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Waterfront Toronto Looking over the Lake

2 | BE Monthly

Waterfront Toronto

Looking over

the Lake

Toronto, Ontario’s capital and Canada’s largest city, looks across Lake Ontario but never made full use of its geographic advantage till Waterfront Toronto was created: the makeover will make the city more competitive as well as more beautiful

written by: John O’Hanlon research by: Adam Kalynuk

Waterfront Toronto


Aerial view of the Port Lands

great city facing a broad stretch of water: as a description this could apply to thousands of places because mankind usually makes its first settlement where it first makes landfall. These settlements expand as trade makes use of the highways of the sea: hinterland cities are typically established later and take longer to grow. Toronto developed that way. In the 19th century, with much of the city’s major trade historically boat-borne, having manufacturing facilities adjacent to the waterfront made good business sense. Factories on the lakeshore allowed supplies to be easily received and finished products to be effectively transported. However, by the middle of that century, the lack of available land along the waterfront limited the growth of the shipping and industrial and railway infrastructure. So a massive campaign of lake filling was undertaken to expand the shore land. For the next hundred years, the shore was extended further and further south. The filling continued until the 1950s by which time the modern shoreline had been defined. But the way it developed did not focus on the waterfront as an asset and it became cut off from the city centre and run down. In the 1970s people started to wake up to the fact that Lake Ontario could do for Toronto what Lake Michigan does for Chicago, or indeed the Laguna Veneta for Venice. But it was not until 1999 that Prime Minister Jean ChrÊtien, Premier Mike Harris and Mayor Mel Lastman announced the formation of a task force to develop a business plan and

• Coastal and Marine Engineering Services • Feasibility and Master Plan Studies • Shoreline Management • Numerical Modelling • Marina Design 1 416 487-4756 ext 222 Milo Sturm, Principal.


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Waterfront Toronto make recommendations for developing the waterfront as Shoreplan is a specialized coastal and marine engineering part of Toronto’s bid to host consulting firm offering expertise in shoreline management, the 2008 Summer Olympics. impact assessment of waterfront development, approval Toronto lost out to Beijing in process, marina design and the implementation the event but the waterfront of waterfront projects. Our services include site project progressed quickly investigations, feasibility and master planning studies, research, numerical modelling, expert testimony, detailed after that. design, preparation of construction drawings, project In 2001 the Canadian management and construction review. Our expertise government, the government extends to coasts, harbours, marinas, estuaries, rivers of Ontario and the City and canals. We are proud of our reputation for producing of Toronto established practical, functional and economically feasible designs for Waterfront Toronto (then our private and public sector clients.. known as the Toronto Waterfront Revitalization Corporation) to oversee all aspects of the planning and development of Toronto’s central waterfront. The corporation’s Board of Directors began meeting in February 2002. In March, a small group of core staff was hired and an office set up. In April, the corporation hired a program manager, the Toronto Waterfront Joint Venture, to oversee implementation of waterfront projects. John W Campbell joined the corporation as president and CEO in April 2003. In May of the same year, the provincial government enacted the Toronto Waterfront Revitalization Corporation Act, creating a permanent independent organization to oversee and lead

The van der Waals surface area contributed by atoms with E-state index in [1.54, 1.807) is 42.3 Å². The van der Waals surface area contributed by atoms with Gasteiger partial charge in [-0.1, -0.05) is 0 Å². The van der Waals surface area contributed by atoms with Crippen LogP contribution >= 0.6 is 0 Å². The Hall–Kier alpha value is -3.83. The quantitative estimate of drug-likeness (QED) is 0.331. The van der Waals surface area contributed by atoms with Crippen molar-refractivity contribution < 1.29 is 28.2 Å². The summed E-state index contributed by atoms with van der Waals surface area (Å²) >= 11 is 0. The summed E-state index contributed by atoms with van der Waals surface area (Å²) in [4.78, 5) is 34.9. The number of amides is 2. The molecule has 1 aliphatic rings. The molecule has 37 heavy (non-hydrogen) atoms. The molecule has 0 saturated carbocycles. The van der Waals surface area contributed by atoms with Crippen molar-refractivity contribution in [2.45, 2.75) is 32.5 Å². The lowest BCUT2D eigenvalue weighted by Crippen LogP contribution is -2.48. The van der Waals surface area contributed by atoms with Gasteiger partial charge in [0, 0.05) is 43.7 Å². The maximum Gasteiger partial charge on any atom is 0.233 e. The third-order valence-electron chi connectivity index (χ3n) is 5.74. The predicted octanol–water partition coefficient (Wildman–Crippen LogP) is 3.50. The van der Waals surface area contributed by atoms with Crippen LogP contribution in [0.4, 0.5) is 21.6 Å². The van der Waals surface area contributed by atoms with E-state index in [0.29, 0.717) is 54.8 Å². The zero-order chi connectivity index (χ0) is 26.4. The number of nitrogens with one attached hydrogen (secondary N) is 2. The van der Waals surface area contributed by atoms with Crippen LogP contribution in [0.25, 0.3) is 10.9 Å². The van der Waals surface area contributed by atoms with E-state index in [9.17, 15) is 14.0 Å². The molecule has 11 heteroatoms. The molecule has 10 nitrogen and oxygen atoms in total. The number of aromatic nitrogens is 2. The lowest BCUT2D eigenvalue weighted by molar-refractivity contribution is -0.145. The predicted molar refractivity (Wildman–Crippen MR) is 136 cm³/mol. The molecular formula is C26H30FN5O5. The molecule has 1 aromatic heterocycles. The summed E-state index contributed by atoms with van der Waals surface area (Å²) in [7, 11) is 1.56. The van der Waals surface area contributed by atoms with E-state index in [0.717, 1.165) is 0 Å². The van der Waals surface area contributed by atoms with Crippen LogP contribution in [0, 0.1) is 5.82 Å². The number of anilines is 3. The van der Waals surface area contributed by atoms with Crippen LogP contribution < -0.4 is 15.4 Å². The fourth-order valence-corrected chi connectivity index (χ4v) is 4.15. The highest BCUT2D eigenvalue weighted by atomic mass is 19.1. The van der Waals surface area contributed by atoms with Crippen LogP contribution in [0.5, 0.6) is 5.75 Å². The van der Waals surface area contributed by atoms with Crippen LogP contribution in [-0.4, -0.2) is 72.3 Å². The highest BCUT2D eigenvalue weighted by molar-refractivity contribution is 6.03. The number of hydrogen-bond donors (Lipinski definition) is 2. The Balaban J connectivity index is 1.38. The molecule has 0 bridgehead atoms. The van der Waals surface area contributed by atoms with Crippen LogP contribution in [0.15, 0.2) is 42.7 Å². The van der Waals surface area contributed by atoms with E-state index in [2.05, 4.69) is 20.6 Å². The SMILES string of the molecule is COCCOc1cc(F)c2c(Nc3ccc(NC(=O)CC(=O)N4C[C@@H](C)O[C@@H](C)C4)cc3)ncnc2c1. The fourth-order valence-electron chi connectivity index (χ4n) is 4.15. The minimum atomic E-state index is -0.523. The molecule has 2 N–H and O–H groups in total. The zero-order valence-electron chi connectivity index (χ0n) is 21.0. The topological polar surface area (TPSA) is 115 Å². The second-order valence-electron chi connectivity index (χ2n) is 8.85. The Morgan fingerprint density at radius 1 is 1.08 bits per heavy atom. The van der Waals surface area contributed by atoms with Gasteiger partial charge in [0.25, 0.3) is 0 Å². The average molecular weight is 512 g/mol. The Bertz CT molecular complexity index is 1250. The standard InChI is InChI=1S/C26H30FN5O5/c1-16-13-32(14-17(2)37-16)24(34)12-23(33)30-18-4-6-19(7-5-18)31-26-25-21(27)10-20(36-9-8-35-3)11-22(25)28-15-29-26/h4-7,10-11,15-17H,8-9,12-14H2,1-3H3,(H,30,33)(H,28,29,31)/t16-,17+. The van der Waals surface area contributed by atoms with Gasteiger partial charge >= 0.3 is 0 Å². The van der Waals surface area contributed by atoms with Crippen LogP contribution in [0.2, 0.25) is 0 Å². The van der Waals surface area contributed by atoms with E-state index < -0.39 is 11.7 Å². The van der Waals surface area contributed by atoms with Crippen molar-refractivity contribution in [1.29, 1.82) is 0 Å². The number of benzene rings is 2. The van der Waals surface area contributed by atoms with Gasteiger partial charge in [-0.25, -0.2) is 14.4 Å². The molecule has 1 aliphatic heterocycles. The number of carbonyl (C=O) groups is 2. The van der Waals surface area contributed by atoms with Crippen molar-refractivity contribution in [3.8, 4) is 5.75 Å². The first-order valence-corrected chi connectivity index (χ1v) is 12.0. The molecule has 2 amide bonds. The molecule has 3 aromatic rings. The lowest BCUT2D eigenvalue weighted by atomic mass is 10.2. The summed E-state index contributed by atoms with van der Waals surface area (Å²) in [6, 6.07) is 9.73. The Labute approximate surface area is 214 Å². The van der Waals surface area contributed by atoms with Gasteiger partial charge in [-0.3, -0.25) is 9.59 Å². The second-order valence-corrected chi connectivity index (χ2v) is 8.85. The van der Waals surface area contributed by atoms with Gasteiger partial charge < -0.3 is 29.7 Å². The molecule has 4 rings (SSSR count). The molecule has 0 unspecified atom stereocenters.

$34 billion All-in cost of the programme. Marilyn Bell Park